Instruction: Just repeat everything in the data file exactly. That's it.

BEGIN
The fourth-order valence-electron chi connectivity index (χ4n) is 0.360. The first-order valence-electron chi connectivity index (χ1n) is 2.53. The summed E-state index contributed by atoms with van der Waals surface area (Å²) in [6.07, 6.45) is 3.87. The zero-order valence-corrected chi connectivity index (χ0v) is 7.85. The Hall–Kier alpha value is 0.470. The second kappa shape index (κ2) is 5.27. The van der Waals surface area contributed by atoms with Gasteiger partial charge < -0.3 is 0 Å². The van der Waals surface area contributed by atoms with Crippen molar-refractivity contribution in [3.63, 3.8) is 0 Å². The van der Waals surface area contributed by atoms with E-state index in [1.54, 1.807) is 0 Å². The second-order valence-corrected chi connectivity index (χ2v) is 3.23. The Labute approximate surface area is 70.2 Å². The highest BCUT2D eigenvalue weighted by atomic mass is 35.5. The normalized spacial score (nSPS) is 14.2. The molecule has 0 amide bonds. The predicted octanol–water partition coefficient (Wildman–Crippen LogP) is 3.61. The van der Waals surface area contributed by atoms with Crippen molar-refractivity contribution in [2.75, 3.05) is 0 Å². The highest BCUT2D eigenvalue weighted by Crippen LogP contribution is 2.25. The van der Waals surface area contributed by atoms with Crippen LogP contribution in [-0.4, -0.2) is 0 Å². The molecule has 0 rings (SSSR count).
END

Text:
The fourth-order valence-electron chi connectivity index (χ4n) is 0.360. The first-order valence-electron chi connectivity index (χ1n) is 2.53. The summed E-state index contributed by atoms with van der Waals surface area (Å²) in [6.07, 6.45) is 3.87. The zero-order valence-corrected chi connectivity index (χ0v) is 7.85. The Hall–Kier alpha value is 0.470. The second kappa shape index (κ2) is 5.27. The van der Waals surface area contributed by atoms with Gasteiger partial charge < -0.3 is 0 Å². The van der Waals surface area contributed by atoms with Crippen molar-refractivity contribution in [3.63, 3.8) is 0 Å². The van der Waals surface area contributed by atoms with E-state index in [1.54, 1.807) is 0 Å². The second-order valence-corrected chi connectivity index (χ2v) is 3.23. The Labute approximate surface area is 70.2 Å². The highest BCUT2D eigenvalue weighted by atomic mass is 35.5. The normalized spacial score (nSPS) is 14.2. The molecule has 0 amide bonds. The predicted octanol–water partition coefficient (Wildman–Crippen LogP) is 3.61. The van der Waals surface area contributed by atoms with Crippen molar-refractivity contribution in [2.75, 3.05) is 0 Å². The highest BCUT2D eigenvalue weighted by Crippen LogP contribution is 2.25. The van der Waals surface area contributed by atoms with Crippen LogP contribution in [-0.4, -0.2) is 0 Å². The molecule has 0 rings (SSSR count).